Summer 2014, Vol. 70
Pastoraletta 1a, Amor Vince Ogni Cosa
H492, for 5 voices, 2 treble instruments and continuo
ed. SHIRLEY THOMPSON
Edition HH, HH 323.FSC,
Bicester, 2013 (pbk, £19.95) ISMN 979 0 708092 75 9
Amor Vince Ogni Cosa, and its companion Cupido perfido, dentr’al mio cuor, by Charpentier (c.1645-1704), are ‘Pastoralette’ in Italian for five and four solo singers respectively, accompanied by two unspecified treble instruments and basso continuo; an additional ripieno chorus not specified by the composer can also be accommodated. Shirley Thompson has edited these two pieces in two volumes, the first of which is reviewed here. Most of Charpentier’s music is preserved in the Méslanges autographes, but these pieces are exceptions, and are instead found in a 17th- or early 18th-century manuscript from the collection of Sébastien de Brossard.
Thompson’s informative article, available from the publisher’s website presents evidence to allay doubts that the two works might not be by Charpentier. She observes that the notation follows Charpentier’s distinctive practice fairly closely in several respects, while Cupido perfido includes an instance of self-quotation. The article also draws attention to a remarkable connection between the source and Brossard’s manuscript Catalogue des livres de musique. The catalogue contains an entry for the source whose wording further emphasises that both works are by Charpentier.
Amor Vince is a wonderful piece, and this meticulous edition of it is most welcome. Included with the edition are a short but informative introduction, detailed textual notes, and a transcription of the text separate from the score, with parallel English translation. The approach has been to present the music in a quasi-facsimile manner, with features such as the original time signatures, key signatures, and the use of void notation (croches blanche) retained. Void notation is often found in triple-time sections of 17th-century music to reflect tempi and/or tempo relationships with preceding common-time sections.
Apparent ‘inconsistencies’ in Charpentier’s practice and those of other French composers of this period make it difficult to apply hard and fast rules for performance practice. The use of void notation seems unnecessary, since tempo relationships are as easily represented by time signatures alone, combined or not with words such as ‘Lentement’. English composers of the same period were content to rely simply on time signatures, sometimes combined with descriptive words, to express different tempi and tempo relationships.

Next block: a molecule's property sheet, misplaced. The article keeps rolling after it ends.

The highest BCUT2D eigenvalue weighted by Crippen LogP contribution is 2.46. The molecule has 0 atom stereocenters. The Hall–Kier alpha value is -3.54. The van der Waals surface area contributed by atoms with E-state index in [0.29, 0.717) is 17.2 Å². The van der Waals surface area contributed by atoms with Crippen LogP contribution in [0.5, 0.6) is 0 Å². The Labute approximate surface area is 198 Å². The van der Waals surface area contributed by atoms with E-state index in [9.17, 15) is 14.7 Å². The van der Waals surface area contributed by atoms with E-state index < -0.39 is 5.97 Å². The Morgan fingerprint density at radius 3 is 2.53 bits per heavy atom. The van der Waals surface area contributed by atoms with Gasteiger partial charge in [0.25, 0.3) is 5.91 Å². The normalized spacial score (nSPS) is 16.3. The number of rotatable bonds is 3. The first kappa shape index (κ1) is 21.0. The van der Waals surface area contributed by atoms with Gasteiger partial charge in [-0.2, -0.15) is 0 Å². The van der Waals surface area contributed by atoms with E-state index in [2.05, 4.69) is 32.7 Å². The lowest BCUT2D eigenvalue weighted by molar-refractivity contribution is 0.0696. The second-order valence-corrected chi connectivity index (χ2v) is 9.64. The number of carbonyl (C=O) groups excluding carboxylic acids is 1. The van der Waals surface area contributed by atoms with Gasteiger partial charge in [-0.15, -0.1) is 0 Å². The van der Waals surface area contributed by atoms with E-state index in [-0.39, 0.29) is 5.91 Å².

Accompanying guidance on interpreting aspects of the notation such as this is minimised, which may be off-putting for some, but this has the benefit of avoiding the imposition of any one point of view. Users of this edition will need to refer to the (now extensive) literature that exists on French notation practices, which has been cited partially in the introduction. One feature of the notation that would have benefited from further editorial intervention is the continuo figuration, which in some cases is inadequate. For instance, major thirds are not always indicated for secondary dominant chords, when not obvious from the part writing (as in bar 384).
The blend of Italian and French elements makes this music particularly attractive. For instance, in the one solo air, for the shepherdess Filli, ‘Andate, cercate la vostra ventura’, which is placed at the centre of the Pastoraletta, the relative lack of elaboration in the vocal writing recalls mid 17th-century Venetian composers such as Cavalli. However, its fruitier harmonic style, and its episodic structure, approaching the manner of a rondeau with couplets, are characteristically French. One recording of the work is known to me (on the disc Les Plaisirs Versaille from Les Arts Florissants (Erato, 2004)). It is to be hoped that with the appearance of this edition, the piece will be more widely performed and recorded.
We are grateful to the editor of The Consort for permission to reproduce this review.